Ross: Smother them with niceness on Facebook
Frances Haugen, the Facebook whistleblower, says Facebook’s problem comes down to “engagement-based ranking.”
“Facebook knows that content that elicits an extreme reaction from you is more likely to get a click, a comment or reshare,” Haugen said recently.
Yes. It’s called appealing to the reptilian brain. If you search the phrase “reptilian brain,” you’ll find articles with titles like “7 Ways to Engage Your Customer’s Reptilian Brain,” and “Neuromarketing: 7 Ways to Sell to the Decision-Making Lizard.”
And on and on, and Facebook is far from alone! A lot of companies see us as lizard people and they do it because we take the bait.
“More lies, more threats, more combat,” Haugen said.
Well then, if we don’t want that result, suppose we use the more evolved part of our brains to spread stories that celebrate unity, healing, truth, reassurance, and reconciliation? Smother Facebook with niceness.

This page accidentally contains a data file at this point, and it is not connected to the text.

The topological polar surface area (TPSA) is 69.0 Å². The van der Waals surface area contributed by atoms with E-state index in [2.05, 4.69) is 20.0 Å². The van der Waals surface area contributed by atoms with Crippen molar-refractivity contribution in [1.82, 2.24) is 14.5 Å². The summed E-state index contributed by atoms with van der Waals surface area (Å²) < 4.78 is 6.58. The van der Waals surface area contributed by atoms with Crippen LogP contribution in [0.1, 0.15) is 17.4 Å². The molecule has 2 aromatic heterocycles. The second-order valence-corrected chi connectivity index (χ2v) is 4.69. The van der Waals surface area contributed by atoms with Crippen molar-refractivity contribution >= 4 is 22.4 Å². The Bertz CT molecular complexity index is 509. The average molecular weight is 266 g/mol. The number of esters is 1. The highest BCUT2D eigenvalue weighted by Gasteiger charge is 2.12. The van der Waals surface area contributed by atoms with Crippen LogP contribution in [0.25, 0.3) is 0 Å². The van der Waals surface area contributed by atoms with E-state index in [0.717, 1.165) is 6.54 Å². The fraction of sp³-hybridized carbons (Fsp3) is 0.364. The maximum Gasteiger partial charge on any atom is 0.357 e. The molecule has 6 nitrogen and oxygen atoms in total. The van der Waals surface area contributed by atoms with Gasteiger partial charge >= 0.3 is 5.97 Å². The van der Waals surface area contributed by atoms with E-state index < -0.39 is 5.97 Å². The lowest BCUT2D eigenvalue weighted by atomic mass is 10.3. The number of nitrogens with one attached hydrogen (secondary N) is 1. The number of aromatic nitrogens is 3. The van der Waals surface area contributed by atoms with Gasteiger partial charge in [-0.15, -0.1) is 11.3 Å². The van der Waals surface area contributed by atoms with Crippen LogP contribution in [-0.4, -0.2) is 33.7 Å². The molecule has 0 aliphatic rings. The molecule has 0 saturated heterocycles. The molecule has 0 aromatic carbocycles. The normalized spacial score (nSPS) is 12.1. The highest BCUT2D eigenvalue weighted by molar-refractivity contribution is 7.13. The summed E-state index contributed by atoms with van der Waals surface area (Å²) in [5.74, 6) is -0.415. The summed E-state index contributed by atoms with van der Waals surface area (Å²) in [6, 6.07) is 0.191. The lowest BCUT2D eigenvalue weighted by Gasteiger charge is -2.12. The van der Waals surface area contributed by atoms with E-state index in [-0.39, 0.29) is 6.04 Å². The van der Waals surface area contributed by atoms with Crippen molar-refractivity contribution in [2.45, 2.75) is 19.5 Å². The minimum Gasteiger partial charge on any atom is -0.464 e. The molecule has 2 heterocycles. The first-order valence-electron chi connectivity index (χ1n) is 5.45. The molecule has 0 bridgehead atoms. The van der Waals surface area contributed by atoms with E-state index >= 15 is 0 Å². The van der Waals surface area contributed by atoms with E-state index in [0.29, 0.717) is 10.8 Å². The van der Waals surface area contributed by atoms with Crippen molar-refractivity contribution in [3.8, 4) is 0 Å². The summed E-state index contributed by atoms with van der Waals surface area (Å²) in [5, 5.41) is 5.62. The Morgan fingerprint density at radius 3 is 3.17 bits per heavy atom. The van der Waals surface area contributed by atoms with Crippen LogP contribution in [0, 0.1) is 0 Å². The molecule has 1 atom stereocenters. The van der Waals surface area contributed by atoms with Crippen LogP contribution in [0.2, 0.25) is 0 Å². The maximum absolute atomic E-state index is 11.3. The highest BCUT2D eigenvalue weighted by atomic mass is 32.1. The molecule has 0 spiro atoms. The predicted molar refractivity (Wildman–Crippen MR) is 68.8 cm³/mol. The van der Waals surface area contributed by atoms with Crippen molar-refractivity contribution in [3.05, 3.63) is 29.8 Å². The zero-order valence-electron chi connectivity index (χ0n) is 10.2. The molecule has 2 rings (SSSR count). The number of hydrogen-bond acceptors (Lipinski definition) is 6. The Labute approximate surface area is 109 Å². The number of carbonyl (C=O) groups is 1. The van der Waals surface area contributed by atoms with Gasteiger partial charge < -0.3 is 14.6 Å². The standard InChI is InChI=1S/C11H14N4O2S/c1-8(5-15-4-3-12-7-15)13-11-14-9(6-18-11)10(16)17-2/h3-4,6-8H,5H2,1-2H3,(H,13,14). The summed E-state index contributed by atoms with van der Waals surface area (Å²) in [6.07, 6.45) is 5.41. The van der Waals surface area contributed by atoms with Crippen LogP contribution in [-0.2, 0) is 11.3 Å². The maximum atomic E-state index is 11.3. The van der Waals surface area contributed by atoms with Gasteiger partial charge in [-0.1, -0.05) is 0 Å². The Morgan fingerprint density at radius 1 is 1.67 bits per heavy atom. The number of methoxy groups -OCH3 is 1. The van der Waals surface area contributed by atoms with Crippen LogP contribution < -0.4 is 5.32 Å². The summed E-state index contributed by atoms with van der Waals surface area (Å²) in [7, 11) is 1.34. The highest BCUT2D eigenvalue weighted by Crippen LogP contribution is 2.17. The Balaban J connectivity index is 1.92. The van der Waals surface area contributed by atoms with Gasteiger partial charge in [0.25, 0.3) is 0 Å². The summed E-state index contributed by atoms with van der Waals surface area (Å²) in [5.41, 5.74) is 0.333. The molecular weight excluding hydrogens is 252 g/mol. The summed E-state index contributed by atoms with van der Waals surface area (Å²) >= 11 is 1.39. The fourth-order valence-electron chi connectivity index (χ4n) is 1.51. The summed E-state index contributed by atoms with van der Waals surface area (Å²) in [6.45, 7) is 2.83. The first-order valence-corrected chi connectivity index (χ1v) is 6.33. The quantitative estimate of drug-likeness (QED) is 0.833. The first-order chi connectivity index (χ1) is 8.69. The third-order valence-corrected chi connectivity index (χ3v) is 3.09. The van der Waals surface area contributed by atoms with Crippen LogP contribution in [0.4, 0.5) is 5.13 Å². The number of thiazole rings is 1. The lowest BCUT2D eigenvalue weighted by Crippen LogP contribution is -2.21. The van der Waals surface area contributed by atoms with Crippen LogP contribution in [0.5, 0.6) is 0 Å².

I know many of you try. There are just not enough of you.
So this may have to be a generational effort. Parents must raise fewer reptiles, and they must monitor their children’s online habits to make sure their carefully raised kids don’t turn into reptiles.
“But Dave,” you may say, “celebrating unity, healing, truth, reassurance, and reconciliation is just so boring.” And I will acknowledge that. But if that’s the way you feel, don’t blame Zuckerberg for the result.
Bottom line: If you see a post suggesting that the coronavirus vaccine contains a “living organism with tentacles that darkens the eyes of newborns” – which was posted by a member of the New Hampshire legislature, don’t share it! Not even ironically. I shouldn’t even be putting it in this commentary. I’m going to ask the staff to delete that line after this airs.
… If that’s even possible anymore. I remember when the news just went out over the air and unless it was something really important you’d never have to hear it again and you could go on with your life. That seems like so long ago.
(Editor’s note: Sorry, Dave. It’s forever.)
Listen to Seattle’s Morning News weekday mornings from 5 – 9 a.m. on KIRO Radio, 97.3 FM. Subscribe to the podcast here.
- Tune in to KIRO Radio weekdays at 5am for Dave Ross on Seattle's Morning News.